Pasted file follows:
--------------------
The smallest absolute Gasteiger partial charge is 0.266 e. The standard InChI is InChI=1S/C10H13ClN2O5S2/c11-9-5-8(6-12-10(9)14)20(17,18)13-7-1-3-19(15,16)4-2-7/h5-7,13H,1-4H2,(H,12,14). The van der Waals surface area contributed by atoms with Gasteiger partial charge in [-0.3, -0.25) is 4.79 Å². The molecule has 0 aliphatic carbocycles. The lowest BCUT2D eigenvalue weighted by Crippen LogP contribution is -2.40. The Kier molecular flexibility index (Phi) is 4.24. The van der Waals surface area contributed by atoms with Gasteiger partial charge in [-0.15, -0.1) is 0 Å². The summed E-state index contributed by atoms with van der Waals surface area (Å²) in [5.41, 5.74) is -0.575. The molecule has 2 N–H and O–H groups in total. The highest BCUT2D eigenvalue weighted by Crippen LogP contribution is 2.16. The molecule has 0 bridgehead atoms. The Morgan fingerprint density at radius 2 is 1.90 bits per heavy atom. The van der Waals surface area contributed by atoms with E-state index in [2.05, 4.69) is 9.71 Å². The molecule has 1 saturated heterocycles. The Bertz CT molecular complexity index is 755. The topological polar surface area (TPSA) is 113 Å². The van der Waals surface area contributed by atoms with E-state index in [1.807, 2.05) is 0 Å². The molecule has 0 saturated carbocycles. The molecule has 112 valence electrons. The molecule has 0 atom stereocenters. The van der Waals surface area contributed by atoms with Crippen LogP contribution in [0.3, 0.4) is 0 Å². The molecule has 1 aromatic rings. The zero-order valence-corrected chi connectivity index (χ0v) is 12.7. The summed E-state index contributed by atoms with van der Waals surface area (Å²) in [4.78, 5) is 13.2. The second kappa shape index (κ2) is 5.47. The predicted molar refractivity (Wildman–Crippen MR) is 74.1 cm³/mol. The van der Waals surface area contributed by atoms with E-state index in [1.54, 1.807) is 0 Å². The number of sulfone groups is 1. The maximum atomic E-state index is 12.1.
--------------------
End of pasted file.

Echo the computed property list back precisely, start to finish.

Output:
The smallest absolute Gasteiger partial charge is 0.266 e. The standard InChI is InChI=1S/C10H13ClN2O5S2/c11-9-5-8(6-12-10(9)14)20(17,18)13-7-1-3-19(15,16)4-2-7/h5-7,13H,1-4H2,(H,12,14). The van der Waals surface area contributed by atoms with Gasteiger partial charge in [-0.3, -0.25) is 4.79 Å². The molecule has 0 aliphatic carbocycles. The lowest BCUT2D eigenvalue weighted by Crippen LogP contribution is -2.40. The Kier molecular flexibility index (Phi) is 4.24. The van der Waals surface area contributed by atoms with Gasteiger partial charge in [-0.15, -0.1) is 0 Å². The summed E-state index contributed by atoms with van der Waals surface area (Å²) in [5.41, 5.74) is -0.575. The molecule has 2 N–H and O–H groups in total. The highest BCUT2D eigenvalue weighted by Crippen LogP contribution is 2.16. The molecule has 0 bridgehead atoms. The Morgan fingerprint density at radius 2 is 1.90 bits per heavy atom. The van der Waals surface area contributed by atoms with E-state index in [2.05, 4.69) is 9.71 Å². The molecule has 1 saturated heterocycles. The Bertz CT molecular complexity index is 755. The topological polar surface area (TPSA) is 113 Å². The van der Waals surface area contributed by atoms with E-state index in [1.807, 2.05) is 0 Å². The molecule has 0 saturated carbocycles. The molecule has 112 valence electrons. The molecule has 0 atom stereocenters. The van der Waals surface area contributed by atoms with Crippen LogP contribution in [0.3, 0.4) is 0 Å². The molecule has 1 aromatic rings. The zero-order valence-corrected chi connectivity index (χ0v) is 12.7. The summed E-state index contributed by atoms with van der Waals surface area (Å²) in [4.78, 5) is 13.2. The second kappa shape index (κ2) is 5.47. The predicted molar refractivity (Wildman–Crippen MR) is 74.1 cm³/mol. The van der Waals surface area contributed by atoms with E-state index in [1.54, 1.807) is 0 Å². The number of sulfone groups is 1. The maximum atomic E-state index is 12.1.